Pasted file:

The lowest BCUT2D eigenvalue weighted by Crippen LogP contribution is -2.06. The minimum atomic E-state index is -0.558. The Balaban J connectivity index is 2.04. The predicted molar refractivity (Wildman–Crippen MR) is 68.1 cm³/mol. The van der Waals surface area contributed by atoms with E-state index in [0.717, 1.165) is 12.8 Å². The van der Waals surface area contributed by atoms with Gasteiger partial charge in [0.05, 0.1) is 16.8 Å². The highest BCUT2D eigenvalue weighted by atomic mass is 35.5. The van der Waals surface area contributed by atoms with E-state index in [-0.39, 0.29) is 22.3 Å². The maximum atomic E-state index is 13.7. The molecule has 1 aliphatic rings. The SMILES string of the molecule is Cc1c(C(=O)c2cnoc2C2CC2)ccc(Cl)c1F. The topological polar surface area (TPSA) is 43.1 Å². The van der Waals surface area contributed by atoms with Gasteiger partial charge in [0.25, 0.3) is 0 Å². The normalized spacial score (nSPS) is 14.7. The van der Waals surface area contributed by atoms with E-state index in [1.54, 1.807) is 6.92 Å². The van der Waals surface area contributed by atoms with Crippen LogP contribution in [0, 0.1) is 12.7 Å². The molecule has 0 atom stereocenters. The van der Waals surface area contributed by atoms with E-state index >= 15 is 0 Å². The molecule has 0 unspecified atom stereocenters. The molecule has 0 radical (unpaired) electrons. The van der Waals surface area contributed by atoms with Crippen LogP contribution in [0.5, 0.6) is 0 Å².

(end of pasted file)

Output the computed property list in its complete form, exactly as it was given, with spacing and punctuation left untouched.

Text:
The lowest BCUT2D eigenvalue weighted by Crippen LogP contribution is -2.06. The minimum atomic E-state index is -0.558. The Balaban J connectivity index is 2.04. The predicted molar refractivity (Wildman–Crippen MR) is 68.1 cm³/mol. The van der Waals surface area contributed by atoms with E-state index in [0.717, 1.165) is 12.8 Å². The van der Waals surface area contributed by atoms with Gasteiger partial charge in [0.05, 0.1) is 16.8 Å². The highest BCUT2D eigenvalue weighted by atomic mass is 35.5. The van der Waals surface area contributed by atoms with E-state index in [-0.39, 0.29) is 22.3 Å². The maximum atomic E-state index is 13.7. The molecule has 1 aliphatic rings. The SMILES string of the molecule is Cc1c(C(=O)c2cnoc2C2CC2)ccc(Cl)c1F. The topological polar surface area (TPSA) is 43.1 Å². The van der Waals surface area contributed by atoms with Gasteiger partial charge in [0.25, 0.3) is 0 Å². The normalized spacial score (nSPS) is 14.7. The van der Waals surface area contributed by atoms with E-state index in [1.54, 1.807) is 6.92 Å². The van der Waals surface area contributed by atoms with Crippen LogP contribution in [0, 0.1) is 12.7 Å². The molecule has 0 atom stereocenters. The van der Waals surface area contributed by atoms with E-state index >= 15 is 0 Å². The molecule has 0 unspecified atom stereocenters. The molecule has 0 radical (unpaired) electrons. The van der Waals surface area contributed by atoms with Crippen LogP contribution in [0.5, 0.6) is 0 Å².